As I said, what you have is something between a simple reflux still and a compound still.  Using it carefully, you can achieve the same strength and purity as a compound still.  However, the penalty you pay is that you have to do this constant juggling act to control heat put into the sytem at the bottom and heat taken out at the top.  The advantage of a true compound still is that it takes away almost all the need for difficult adjustment.  You can set your boiler to match the maximum rate at which you want to run (remembering that faster means dirtier), and rely on your top reflux condenser to deal with all you throw at it without any need for adjustment.  That leaves you free to watch the thermometer to see what is going on in the top of the column, and to control the amount of imposed reflux you apply by the turn of a single tap or gate valve.  The best advice I can give (if you want to carry on with your present still) is to leave the top cooling tube running at full all the time and do all your adjustments with the boiler power alone.  That way you have only one thing to control ... guided by two things:  the rate at which product is coming out the top (zero during stabilisation) and what you read on the thermometer.  At the risk of being more boring than I already am, please let me stress that you should read the thermometer for guidance, not 'control' it!
             
            Let's hope that amongst all that verbosity you find the answer you were looking for :-)
            All the best,
            Mike N
            Per varios usus artem experientia fecit.
             
          • spoliatio
            ... ltr boiler with a single pass of 15mm copper tube through the top of the col. acting as the reflux condenser, this just above a full compliment of your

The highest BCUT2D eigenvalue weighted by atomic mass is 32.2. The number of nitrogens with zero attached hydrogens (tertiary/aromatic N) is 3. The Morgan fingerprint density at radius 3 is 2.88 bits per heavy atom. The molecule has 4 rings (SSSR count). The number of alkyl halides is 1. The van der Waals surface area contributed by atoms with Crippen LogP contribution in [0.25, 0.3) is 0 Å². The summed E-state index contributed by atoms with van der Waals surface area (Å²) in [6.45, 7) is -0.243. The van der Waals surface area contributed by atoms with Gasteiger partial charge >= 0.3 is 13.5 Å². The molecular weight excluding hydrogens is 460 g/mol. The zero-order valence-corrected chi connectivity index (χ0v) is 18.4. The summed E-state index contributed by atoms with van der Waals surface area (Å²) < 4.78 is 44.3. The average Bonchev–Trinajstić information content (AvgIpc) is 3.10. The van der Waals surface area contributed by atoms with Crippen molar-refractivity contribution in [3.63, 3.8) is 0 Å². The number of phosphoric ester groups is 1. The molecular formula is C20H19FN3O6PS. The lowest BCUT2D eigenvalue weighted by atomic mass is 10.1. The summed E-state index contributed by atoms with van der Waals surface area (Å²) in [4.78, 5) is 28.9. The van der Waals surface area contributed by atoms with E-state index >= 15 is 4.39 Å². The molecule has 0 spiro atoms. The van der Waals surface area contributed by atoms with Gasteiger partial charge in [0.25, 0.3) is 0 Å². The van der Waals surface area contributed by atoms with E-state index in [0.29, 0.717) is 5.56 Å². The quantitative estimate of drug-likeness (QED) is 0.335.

Message 5 of 7 , Jun 26, 2003
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              > Mike
              > Can you advise me please.... I have a 1.2 M x 50mm column on a 12
              ltr boiler with a single pass of 15mm copper tube through the top of
              the col. acting as the reflux condenser, this just above a full
              compliment of your copper packing ( excellent ).
              >
              > Q. I am never sure how to acheive the equilibrum discussed with
              this system as by adjusting the water flow or power input via my
              > controller I can choose whatever temperature I want at the takeoff
              point.
              > I am in the habit of setting this temperature at about 76C and
              leaving it there for half an hour then bringing it up to " a drip a
              > second " in the fond hope that I am removing the heads. What
              temperature should I aim for ???
              > =============================
              > Hokay esteemed Senator. let's just clear up a wee point about
              columns first.
              >
              > A packed column with no imposed cooling at the top is a simple
              reflux still and the separation you get depends solely on the height
              of the column and the sort of packing you have inside (which controls
              the amount of 'natural' reflux inside the column). Output is taken
              directly off the top and the rate it comes out and its
              purity/strength can be controlled by boiler power.
              >
              > A compound still is a simple reflux column with imposed cooling at
              the top to provide more reflux in that region than that which you get
              with the packing alone. A true compound column will have enough
              cooling at the top to condense all the vapor that gets to the top.
              Output is also taken from the top, but via a tap which either
              controls the rate at which liquid or vapor is drawn off. Boiler
              power is kept constant.
              >